Rat OmeletAh, the omelet.  So deceptively simple.  A few whisked eggs, some butter in the pan, a touch of salt, a little pepper and (hopefully) not too many ingredients folded in.  What could go wrong?  Apparently everything.   With alarming frequency.  Many a diner omelet (and let’s not even discuss what goes on in dorm cafeterias), consist of eggs either too runny or too rubbery, encasing underseasoned and barely warmed fillings, served up with a sulfurous whiff to envelop the wan cup of out of season fruit chunks loitering nearby.  And while Denver omelets and Greek omelets may defeat your senses with promiscuous jumbles of processed meat and glops of mediocre feta, they’ll never get into your soul.

Perhaps that’s why the loving manner in which Remy cooks his new friend Linguine an omelet in Linguine’s tiny Parisian apartement strikes a chord with omelet lovers everywhere.  It’s not only the relative simplicity of his preparation, but also the delicate way he massages and gracefully flips the omelet into being.  It’s about more than just a fluffy perfectly folded manifestation of the exquisiteness of eggs, it’s about cooking as both a gesture and an art form, a self-expression based on love.  A love for the ingredients, a love for perfection, a love for other people that emerges as a desire to delight and inspire them with the simple glory of something so common elevated to royalty by craft and heart.  The rat made a damn good omelet.  And he made it look easy.  It’s not.  Neither is crafting a stunning world of remarkable texture, color and detail, down to the burn marks on the wrists of the chefs, but director Brad Bird is good that way.  He sweats the details.  It always shows.

Luckily for us in LA, there’s a place that also sweats the details when it comes to extraordinary omelets.  It’s called Joan’s and Third, and it started as little more than a storefront catering company filled with delicious imported meats and cheeses, which the owner, Joan McNamara expanded into a magnificent specialty marketplace with a stunning array of prepared foods, excellent pastries and ice cream, more outstanding meats and cheeses, and of course, wonderful omelets, which are tender, moist, buttery and the deep yellow of fresh, high quality eggs.  According to chef/food personality Alex Guarneschelli, the secret to the ethereal fluffiness of a Joan’s omelet is the addition of a bit of water instead of milk or cream.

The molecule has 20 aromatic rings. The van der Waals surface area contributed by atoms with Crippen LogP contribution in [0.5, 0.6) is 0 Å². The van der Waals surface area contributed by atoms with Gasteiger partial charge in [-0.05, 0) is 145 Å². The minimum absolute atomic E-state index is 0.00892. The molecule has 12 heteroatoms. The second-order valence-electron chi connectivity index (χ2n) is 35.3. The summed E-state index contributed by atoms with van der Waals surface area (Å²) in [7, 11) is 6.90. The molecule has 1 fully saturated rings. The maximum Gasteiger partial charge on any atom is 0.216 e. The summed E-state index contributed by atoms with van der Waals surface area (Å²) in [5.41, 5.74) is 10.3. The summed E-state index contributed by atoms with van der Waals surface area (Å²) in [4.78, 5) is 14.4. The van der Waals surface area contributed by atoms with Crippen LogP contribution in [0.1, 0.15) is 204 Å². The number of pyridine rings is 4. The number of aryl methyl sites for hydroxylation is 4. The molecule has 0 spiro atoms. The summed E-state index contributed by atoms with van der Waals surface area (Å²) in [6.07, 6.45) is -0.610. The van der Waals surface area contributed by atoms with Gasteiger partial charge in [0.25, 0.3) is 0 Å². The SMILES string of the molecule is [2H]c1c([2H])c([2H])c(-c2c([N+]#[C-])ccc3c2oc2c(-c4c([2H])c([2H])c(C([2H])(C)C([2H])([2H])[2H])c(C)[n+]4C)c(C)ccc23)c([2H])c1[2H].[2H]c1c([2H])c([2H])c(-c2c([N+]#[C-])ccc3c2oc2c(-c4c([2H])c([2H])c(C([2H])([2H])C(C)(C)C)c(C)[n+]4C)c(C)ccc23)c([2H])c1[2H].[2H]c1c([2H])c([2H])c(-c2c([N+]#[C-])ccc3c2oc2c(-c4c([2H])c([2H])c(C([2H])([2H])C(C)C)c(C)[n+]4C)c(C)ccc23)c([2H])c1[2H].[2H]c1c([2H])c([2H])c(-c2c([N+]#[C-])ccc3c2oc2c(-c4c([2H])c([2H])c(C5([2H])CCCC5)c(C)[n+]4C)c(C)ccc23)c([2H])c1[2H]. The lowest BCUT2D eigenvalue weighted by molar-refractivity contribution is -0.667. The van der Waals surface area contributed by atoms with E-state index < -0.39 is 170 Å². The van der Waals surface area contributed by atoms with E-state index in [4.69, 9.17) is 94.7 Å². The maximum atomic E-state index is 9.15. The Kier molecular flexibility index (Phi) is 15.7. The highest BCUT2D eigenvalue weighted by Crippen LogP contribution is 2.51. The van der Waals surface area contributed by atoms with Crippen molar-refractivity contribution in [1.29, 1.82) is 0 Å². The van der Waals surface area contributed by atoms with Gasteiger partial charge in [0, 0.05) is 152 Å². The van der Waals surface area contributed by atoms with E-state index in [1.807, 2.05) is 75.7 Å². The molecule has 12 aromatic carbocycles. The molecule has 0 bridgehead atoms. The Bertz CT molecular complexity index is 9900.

They typically encase one or two fillings: a few herbs, a little goat cheese and asparagus, at most a lusty tumble of caramelized onions, potatoes and bacon.  They are on the smaller side, which is perfect because they’re so rich and filling that they satisfy without the least bit of omelet fatigue.  Most importantly, they are made with the kind of care and love that it takes to do the same thing over and over again, and to try to get it a little more perfect every time.  Like transforming the most unpromising of closet-size storefronts into an airy bazaar of every kind of foodie delight.  Like Remy living to cook despite the fact that he’s a rodent. Like the way Brad Bird and his team of artists achieved the gorgeous visual density of Paris in Ratatouille, and rendered each character indelible.  That’s all it takes to make a good omelet.  A respect and awe for each element and the way they come together, and the will to keep getting it right, when you have to start over every time.  Just ask Linguine.  It’s worth it.

Joan’s on Third

A bright temple of prepared foods, pastries, cured meats, cheeses, ice creams, wines and oils.  Picnic central.    

All omelets.




Bustling with happy families, urbane LA’ers of every stripe, and the more than occasional celeb.


Efficient and friendly.


Boisterous when busy.  Pleasant hum in the evenings.


8350 W 3rd St. Los Angeles, CA 90048.  323.655.2285 


Breakfast served Mon-Fri 8am-12pm and on weekends 8am-2pm.  Store hours are Mon-Sat 8am-8pm. Sun 8am-7pm.

Ratatouille – (2007) Directed by Brad Bird.  Screenplay by Brad Bird.  Original story by Jan Pinkava & Jim Capobianco & Brad Bird.  Starring Patton Oswalt, Lou Romano, Ian Holm, Peter O’Toole.


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